Working Holiday job at a Ramen Restaurant in Akasaka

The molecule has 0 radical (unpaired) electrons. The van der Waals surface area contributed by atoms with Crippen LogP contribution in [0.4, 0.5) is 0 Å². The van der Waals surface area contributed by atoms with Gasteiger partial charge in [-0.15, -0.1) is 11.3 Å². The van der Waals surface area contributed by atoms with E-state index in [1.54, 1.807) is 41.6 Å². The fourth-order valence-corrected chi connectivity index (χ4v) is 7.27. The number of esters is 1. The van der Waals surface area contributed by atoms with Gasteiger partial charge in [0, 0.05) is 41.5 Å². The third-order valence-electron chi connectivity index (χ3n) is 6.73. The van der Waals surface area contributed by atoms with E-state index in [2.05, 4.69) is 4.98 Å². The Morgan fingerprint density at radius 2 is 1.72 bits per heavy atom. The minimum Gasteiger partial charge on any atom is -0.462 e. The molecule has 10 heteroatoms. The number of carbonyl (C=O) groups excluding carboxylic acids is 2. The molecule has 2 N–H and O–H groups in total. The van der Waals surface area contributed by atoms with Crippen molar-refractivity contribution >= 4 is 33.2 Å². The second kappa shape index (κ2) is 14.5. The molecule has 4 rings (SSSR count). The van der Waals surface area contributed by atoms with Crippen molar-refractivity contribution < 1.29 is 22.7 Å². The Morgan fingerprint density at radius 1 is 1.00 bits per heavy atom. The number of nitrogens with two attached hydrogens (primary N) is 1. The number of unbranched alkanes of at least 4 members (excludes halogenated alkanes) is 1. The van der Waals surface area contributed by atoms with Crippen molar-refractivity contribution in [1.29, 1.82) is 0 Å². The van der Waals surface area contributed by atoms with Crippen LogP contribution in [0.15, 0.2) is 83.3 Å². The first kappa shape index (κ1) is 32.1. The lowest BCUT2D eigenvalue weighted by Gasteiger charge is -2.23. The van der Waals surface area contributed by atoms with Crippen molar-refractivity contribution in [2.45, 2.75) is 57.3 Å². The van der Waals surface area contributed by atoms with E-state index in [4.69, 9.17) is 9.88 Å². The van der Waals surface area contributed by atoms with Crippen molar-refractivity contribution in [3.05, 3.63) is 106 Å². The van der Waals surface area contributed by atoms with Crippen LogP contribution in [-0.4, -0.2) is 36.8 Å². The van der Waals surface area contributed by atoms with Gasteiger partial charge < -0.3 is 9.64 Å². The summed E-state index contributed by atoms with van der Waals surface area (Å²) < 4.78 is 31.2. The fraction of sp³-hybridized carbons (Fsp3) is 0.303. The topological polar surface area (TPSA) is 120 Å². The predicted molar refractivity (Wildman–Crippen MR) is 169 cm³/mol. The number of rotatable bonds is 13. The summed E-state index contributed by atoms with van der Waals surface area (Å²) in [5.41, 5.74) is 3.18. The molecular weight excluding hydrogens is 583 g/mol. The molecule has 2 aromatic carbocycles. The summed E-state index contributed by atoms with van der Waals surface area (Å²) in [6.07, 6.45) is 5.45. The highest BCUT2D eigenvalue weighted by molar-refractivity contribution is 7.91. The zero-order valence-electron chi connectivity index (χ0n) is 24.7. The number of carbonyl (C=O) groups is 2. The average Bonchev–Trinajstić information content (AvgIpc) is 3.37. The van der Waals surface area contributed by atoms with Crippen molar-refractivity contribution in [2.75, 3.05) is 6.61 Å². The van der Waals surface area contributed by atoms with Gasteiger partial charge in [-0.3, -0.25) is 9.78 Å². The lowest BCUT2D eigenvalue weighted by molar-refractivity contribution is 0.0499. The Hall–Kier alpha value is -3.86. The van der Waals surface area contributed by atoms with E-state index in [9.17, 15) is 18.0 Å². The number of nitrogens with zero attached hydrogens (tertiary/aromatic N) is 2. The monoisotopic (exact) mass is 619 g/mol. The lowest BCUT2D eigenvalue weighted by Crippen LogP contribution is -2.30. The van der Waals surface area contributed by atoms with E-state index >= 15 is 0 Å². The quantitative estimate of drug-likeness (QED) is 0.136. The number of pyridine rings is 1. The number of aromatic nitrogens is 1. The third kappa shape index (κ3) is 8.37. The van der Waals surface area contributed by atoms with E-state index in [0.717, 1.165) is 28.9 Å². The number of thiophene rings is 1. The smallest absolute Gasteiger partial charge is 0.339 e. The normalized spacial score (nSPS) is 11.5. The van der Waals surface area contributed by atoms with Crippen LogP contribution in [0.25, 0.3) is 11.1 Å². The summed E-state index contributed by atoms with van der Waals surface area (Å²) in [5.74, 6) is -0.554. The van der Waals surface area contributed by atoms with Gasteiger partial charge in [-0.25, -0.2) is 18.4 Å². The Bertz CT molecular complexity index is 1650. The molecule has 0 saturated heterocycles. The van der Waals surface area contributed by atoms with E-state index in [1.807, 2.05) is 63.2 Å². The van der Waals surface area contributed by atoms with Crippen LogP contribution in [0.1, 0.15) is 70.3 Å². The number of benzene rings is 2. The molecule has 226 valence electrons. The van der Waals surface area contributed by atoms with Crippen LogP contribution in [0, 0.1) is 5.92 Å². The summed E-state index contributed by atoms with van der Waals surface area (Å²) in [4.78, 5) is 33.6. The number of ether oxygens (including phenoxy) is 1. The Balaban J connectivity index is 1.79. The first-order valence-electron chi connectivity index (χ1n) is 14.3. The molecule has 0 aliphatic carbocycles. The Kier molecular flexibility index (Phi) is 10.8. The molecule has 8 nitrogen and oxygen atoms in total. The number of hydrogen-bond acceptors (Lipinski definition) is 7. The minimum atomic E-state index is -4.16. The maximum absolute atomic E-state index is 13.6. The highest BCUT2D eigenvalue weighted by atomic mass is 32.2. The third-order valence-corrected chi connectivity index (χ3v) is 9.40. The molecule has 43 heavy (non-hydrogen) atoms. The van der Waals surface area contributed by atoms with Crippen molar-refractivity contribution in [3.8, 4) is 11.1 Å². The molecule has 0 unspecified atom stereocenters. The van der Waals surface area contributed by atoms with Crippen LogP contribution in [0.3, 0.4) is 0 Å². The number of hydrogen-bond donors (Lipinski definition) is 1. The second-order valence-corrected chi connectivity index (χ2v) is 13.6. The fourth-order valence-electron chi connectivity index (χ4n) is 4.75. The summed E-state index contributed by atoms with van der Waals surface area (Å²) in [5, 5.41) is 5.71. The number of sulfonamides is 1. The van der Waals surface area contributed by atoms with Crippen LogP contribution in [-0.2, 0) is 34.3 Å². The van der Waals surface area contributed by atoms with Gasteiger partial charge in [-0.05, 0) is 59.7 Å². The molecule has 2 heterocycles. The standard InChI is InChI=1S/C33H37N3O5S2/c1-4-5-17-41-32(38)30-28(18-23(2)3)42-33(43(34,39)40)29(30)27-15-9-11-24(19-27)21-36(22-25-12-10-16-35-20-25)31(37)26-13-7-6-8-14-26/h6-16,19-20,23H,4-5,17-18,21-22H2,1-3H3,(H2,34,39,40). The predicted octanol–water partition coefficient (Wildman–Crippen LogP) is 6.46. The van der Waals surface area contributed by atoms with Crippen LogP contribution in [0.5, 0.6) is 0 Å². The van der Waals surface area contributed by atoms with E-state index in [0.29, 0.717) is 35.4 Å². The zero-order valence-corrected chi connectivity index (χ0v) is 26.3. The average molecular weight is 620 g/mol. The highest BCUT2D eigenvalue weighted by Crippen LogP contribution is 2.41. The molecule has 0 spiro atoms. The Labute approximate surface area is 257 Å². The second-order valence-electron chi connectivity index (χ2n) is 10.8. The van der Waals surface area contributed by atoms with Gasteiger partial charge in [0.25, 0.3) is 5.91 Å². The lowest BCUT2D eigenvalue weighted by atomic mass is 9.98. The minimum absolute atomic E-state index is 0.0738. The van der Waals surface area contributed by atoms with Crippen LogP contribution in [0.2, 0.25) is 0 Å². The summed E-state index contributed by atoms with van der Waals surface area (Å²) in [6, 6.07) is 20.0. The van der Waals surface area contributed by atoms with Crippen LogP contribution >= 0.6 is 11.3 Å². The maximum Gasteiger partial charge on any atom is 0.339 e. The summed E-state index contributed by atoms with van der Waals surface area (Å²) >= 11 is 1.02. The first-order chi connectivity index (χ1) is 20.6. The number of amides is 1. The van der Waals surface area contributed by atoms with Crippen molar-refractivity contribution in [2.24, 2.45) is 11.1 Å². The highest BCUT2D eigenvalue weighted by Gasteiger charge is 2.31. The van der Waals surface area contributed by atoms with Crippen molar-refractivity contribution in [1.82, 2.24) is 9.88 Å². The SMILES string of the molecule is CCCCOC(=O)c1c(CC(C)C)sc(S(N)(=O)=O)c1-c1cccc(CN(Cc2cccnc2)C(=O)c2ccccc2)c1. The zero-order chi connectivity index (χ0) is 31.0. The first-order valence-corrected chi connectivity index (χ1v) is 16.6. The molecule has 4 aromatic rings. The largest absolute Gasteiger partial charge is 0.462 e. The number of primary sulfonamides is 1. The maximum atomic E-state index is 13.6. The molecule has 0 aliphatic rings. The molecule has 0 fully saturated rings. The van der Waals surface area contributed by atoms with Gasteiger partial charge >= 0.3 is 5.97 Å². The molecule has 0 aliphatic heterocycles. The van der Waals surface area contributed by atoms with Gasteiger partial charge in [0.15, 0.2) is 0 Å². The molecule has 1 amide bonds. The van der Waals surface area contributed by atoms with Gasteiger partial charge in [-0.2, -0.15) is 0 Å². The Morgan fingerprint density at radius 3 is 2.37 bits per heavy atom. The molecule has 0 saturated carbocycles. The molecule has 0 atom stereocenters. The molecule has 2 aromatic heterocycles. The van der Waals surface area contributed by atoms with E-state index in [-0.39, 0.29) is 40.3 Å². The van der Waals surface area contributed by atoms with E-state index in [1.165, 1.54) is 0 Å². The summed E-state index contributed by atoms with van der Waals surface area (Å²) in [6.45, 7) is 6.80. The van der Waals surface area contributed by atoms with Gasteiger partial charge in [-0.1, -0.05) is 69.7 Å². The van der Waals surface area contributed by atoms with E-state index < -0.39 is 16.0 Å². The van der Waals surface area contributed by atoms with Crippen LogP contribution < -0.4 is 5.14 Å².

Ramen is one of Japan's most popular dishes. Many salary men have a bowl of ramen after work in one of Tokyo’s many ramen joints. It's quick, cheap and tasty! So when you are on a Working Holiday in Japan, working in a ramen shop is a great way to really dive into the Japanese experience. We spoke with Ahmed I. (20, from Hamburg in Germany) about his job at a ramen restaurant.   Ahmed, could you tell us what a typical work day at a ramen restaurant is like? My work starts in the morning at 9.00am, and because it takes over half an hour to get there by metro I have to wake up quite early. Every morning I  start with cleaning. After that I prepare everything in the kitchen before the first guests come, like refilling the green tea cans, putting them on the counter and setting the tables. When the guests come to the restaurant I welcome them with the words "irasshaimase"(be welcome). I then take their orders and serve them their dishes with the words “omatase shimashita" (sorry that you had to wait). It is especially important to speak in a very polite way to the customers. What is demanding about the job? The whole staff consists of only Japanese co-workers, so the communication is not always easy for me. Another thing I had some difficulties with was "to speak loudly”. Every time I got in contact with our customers, I was anxious to speak with a clear and strong voice. This was a very big problem for me in the beginning. Coming out of your shell is not always easy. Which language requirements come with the job? It is very important that you can speak basic Japanese and of course some English as well. All the people who are working here are Japanese, so this is why it is essential to speak at least a little bit of their language so you can communicate. Of course, you must be willing to improve your language skills fast and try to understand things quickly. Do you enjoy working at the ramen restaurant and is there something you don't like about it? I have to say that it is a really nice job. The other staff members are very friendly and I get a small bowl of ramen for free at lunchtime every day, which I enjoy a lot. On the other hand it is sometimes a bit difficult to communicate with people because they speak Japanese fast, which is still hard for me to understand. Another negative aspect would be the short breaks. They sort of expect you to continue to work after only around a 10-minute break. How much money are you earning and is it enough to cover your living expenses? I earn 1,000 Yen per hour, which is around €8. I had to adjust my lifestyle (I'm living in a share house) and save some money in order to let that be enough to live in Tokyo. I'm working here for 4 months now and got used to it. How did you find this job? I talked to a friend at the share house who was already working there and he strongly recommended me to apply. He was quite satisfied with the job, so I thought it would be a good idea for me as well. Did you make any special memories which you will never forget? Yes, I had a great moment when my boss came to me one day and told me that I could design the menu. I really love digital photography, so it was a very gratifying task to take pictures of all the dishes and create the menu.   Do you think working at the ramen restaurant improved your Japanese? Well, of course it improved my Japanese because I had to learn new words to speak properly to the customers and communicate with my co-workers. But I have to say that I could not improve as much as I would have liked to because people are very busy at their workplace and didn't have time to explain everything. This can't be helped and I hope I will keep on improving. What are you doing besides working? I like non-touristy places very much. Often I would visit some nice spots in Tokyo, meet friends and go with them on hiking tours and day trips. I also like the bars in Japan, which I sometimes visit on the weekend. Why did you choose Japan? I have always felt a deep connection with Japan. The pop culture, traditional culture and the everyday life caught my interest so I decided to go there and experience it for myself.   Would you recommend doing a Working Holiday in Japan to others? Oh yes! People should go out and do something exciting with their life. Traveling to different countries, meeting new people and discovering new places are all amazing opportunities to gain new experiences! Japan is beautiful and I would strongly recommend people to go there. " order_by="sortorder" order_direction="ASC" returns="included" maximum_entity_count="500"]